A smiling Tiger Woods spoke with the media Wednesday, bearing no resemblance to the man who was forced by back spasms to withdraw from the Honda Classic on Sunday.
Woods has been doing exactly what he said he’d need to do — getting “treatment every day until Thursday to try to calm it down” — when he walked off the course with his daughter, Sam, with five holes left to play. Now, he says he’s ready to play in the WGC-Cadillac Championship starting Thursday.
“I was telling Sam when I was walking off that, ‘Hey, daddy can handle pain.’ But I just couldn’t move out there,” Woods said. “I got to a point where I couldn’t twist. So trying to explain to your 6-year-old daughter why you quit is certainly a very interesting concept and topic.”
Woods addressed three main questions swirling about him: his condition, whether he’s played enough as the Masters fast approaches and whether he has focused too much on the sport’s four major tournaments.
His back problems, he said, have bothered him on and off since college. It was visible last August when Woods, 38, fell to the ground after taking a swing at the Barclays. “I think we have to take a more global look at it, absolutely, because it comes and goes,” Woods said of his issues. “We’ve got to make sure that we do preventative things to make sure that it doesn’t happen and adjust certain things, whether it’s swing, lifting [weights], whatever it may be, you have to make certain adjustments. We’ve done that throughout my entire career and this is no different.”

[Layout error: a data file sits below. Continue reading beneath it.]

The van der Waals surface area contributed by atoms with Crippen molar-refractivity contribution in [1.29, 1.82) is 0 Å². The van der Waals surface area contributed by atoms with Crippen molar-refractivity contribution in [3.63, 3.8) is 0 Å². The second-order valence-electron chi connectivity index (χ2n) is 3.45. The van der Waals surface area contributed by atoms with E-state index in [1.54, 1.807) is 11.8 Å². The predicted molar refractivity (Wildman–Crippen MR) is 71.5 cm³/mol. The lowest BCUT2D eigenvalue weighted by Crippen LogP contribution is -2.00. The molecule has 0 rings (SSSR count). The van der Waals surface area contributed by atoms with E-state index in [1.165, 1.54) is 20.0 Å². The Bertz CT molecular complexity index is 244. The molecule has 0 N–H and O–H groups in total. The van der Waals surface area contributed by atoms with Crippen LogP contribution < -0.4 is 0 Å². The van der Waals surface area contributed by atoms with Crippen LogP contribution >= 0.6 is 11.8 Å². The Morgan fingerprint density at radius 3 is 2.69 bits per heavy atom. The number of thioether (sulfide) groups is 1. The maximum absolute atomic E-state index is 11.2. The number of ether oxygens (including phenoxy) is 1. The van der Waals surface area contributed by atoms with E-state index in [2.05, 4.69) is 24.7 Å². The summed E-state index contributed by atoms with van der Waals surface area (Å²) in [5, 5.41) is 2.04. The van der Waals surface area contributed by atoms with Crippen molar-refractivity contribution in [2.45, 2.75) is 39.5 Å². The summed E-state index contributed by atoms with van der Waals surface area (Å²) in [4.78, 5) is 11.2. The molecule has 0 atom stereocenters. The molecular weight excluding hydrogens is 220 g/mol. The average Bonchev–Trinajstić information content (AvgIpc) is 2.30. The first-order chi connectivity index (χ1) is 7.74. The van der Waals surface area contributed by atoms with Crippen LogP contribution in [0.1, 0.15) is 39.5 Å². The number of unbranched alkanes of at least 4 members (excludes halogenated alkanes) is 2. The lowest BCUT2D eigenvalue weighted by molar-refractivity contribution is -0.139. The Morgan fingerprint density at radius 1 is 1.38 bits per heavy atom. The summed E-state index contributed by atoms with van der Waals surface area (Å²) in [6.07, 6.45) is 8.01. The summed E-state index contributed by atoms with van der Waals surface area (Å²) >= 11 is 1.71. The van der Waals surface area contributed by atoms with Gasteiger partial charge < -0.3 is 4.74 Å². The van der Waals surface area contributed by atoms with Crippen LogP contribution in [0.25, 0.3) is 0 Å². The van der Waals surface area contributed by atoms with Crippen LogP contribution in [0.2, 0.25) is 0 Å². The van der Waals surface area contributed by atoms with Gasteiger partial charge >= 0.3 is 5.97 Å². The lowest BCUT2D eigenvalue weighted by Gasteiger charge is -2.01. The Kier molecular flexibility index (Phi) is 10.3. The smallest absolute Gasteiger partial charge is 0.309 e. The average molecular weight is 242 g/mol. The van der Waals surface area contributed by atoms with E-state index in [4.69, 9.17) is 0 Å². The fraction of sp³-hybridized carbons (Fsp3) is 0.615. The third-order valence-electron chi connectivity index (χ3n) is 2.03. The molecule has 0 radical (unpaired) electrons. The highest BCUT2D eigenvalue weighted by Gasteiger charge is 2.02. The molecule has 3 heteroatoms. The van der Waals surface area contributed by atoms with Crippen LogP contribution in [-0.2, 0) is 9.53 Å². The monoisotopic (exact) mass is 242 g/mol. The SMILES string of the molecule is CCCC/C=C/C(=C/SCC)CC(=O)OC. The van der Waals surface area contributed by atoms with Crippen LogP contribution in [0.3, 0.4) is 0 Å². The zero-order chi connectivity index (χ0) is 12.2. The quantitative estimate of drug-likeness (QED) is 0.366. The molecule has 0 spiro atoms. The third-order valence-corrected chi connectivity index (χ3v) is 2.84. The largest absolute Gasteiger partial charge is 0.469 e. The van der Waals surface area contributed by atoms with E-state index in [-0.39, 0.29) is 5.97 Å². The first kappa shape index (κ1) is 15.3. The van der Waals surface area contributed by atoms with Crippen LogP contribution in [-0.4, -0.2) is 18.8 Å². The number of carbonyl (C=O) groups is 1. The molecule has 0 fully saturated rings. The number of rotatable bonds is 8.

He’s running short of practice time, with the Masters starting April 10. He took six weeks off after 2013 ended and has struggled in the three events he’s played in this year. All told, he’s had only 10 rounds of competitive golf so far.
“I want to be strong and fit and healthy to be able to play that golf course and give it my best,” he said. “So looking at scheduling and practice sessions and training and all that stuff, we have taken a really good look at it and really tried to come up with a plan so that I can compete and play and be ready and try and win my fifth [green] jacket.”
Woods has not won a green jacket since 2005 and his hold on the sport’s No. 1 ranking is growing tenuous. Ryan Lavner of GolfChannel.com writes that “Adam Scott likely would move to world No. 1 for the first time in his career if he wins this week’s WGC-Cadillac Championship and Woods finishes outside the top 5-7, according to Golf Channel world-rankings guru Alan Robison.” Woods has relentlessly focused on the four majors and his pursuit of Jack Nicklaus’ record.
“They’re big events. They’re the biggest events we have,” he told ESPN. “The Olympics come around every four years. We have four Olympics a year. Those are the ones you’re basically judged by, in our sport. Same thing [as] tennis. People have no idea how many tournaments Jimmy Connors has won. He’s won the most of all time — over 100 events. But they know many [Grand] Slams he has. Or they know how many Slams it took for Fed [Roger Federer] to pass Pete [Sampras]. But no one can name the [number of] titles they won.”